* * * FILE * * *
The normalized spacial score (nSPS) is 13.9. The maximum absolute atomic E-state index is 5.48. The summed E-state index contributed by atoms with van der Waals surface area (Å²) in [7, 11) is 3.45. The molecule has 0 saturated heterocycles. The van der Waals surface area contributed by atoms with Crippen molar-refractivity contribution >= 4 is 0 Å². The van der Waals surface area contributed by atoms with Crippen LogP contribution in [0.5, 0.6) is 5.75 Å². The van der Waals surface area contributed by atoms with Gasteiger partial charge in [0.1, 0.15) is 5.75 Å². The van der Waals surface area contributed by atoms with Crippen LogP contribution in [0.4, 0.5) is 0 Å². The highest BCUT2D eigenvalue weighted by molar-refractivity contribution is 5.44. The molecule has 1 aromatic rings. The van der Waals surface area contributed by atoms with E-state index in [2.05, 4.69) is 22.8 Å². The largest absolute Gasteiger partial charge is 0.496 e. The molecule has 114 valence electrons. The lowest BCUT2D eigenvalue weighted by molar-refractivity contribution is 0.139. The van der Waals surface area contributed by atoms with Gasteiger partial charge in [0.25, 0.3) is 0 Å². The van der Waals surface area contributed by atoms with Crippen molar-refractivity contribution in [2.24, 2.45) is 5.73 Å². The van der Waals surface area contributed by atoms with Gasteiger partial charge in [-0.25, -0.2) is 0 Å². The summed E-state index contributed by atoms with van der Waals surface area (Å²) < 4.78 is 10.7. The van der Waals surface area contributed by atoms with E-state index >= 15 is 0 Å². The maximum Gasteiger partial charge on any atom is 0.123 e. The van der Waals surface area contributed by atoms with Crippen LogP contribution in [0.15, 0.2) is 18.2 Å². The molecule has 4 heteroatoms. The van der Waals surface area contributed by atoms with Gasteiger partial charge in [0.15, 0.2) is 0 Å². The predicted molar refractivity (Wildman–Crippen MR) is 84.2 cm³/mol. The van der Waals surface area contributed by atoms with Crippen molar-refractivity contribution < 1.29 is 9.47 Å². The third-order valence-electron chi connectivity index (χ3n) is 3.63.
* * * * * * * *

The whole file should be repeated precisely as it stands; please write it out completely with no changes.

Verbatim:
The normalized spacial score (nSPS) is 13.9. The maximum absolute atomic E-state index is 5.48. The summed E-state index contributed by atoms with van der Waals surface area (Å²) in [7, 11) is 3.45. The molecule has 0 saturated heterocycles. The van der Waals surface area contributed by atoms with Crippen molar-refractivity contribution >= 4 is 0 Å². The van der Waals surface area contributed by atoms with Crippen LogP contribution in [0.5, 0.6) is 5.75 Å². The van der Waals surface area contributed by atoms with Gasteiger partial charge in [0.1, 0.15) is 5.75 Å². The van der Waals surface area contributed by atoms with Crippen LogP contribution in [0.4, 0.5) is 0 Å². The highest BCUT2D eigenvalue weighted by molar-refractivity contribution is 5.44. The molecule has 1 aromatic rings. The van der Waals surface area contributed by atoms with E-state index in [2.05, 4.69) is 22.8 Å². The largest absolute Gasteiger partial charge is 0.496 e. The molecule has 114 valence electrons. The lowest BCUT2D eigenvalue weighted by molar-refractivity contribution is 0.139. The van der Waals surface area contributed by atoms with Gasteiger partial charge in [0.25, 0.3) is 0 Å². The van der Waals surface area contributed by atoms with Crippen molar-refractivity contribution in [2.24, 2.45) is 5.73 Å². The van der Waals surface area contributed by atoms with Gasteiger partial charge in [-0.25, -0.2) is 0 Å². The summed E-state index contributed by atoms with van der Waals surface area (Å²) < 4.78 is 10.7. The van der Waals surface area contributed by atoms with E-state index >= 15 is 0 Å². The maximum Gasteiger partial charge on any atom is 0.123 e. The van der Waals surface area contributed by atoms with Crippen LogP contribution in [0.15, 0.2) is 18.2 Å². The molecule has 4 heteroatoms. The van der Waals surface area contributed by atoms with Gasteiger partial charge in [0.15, 0.2) is 0 Å². The predicted molar refractivity (Wildman–Crippen MR) is 84.2 cm³/mol. The van der Waals surface area contributed by atoms with Crippen molar-refractivity contribution < 1.29 is 9.47 Å². The third-order valence-electron chi connectivity index (χ3n) is 3.63.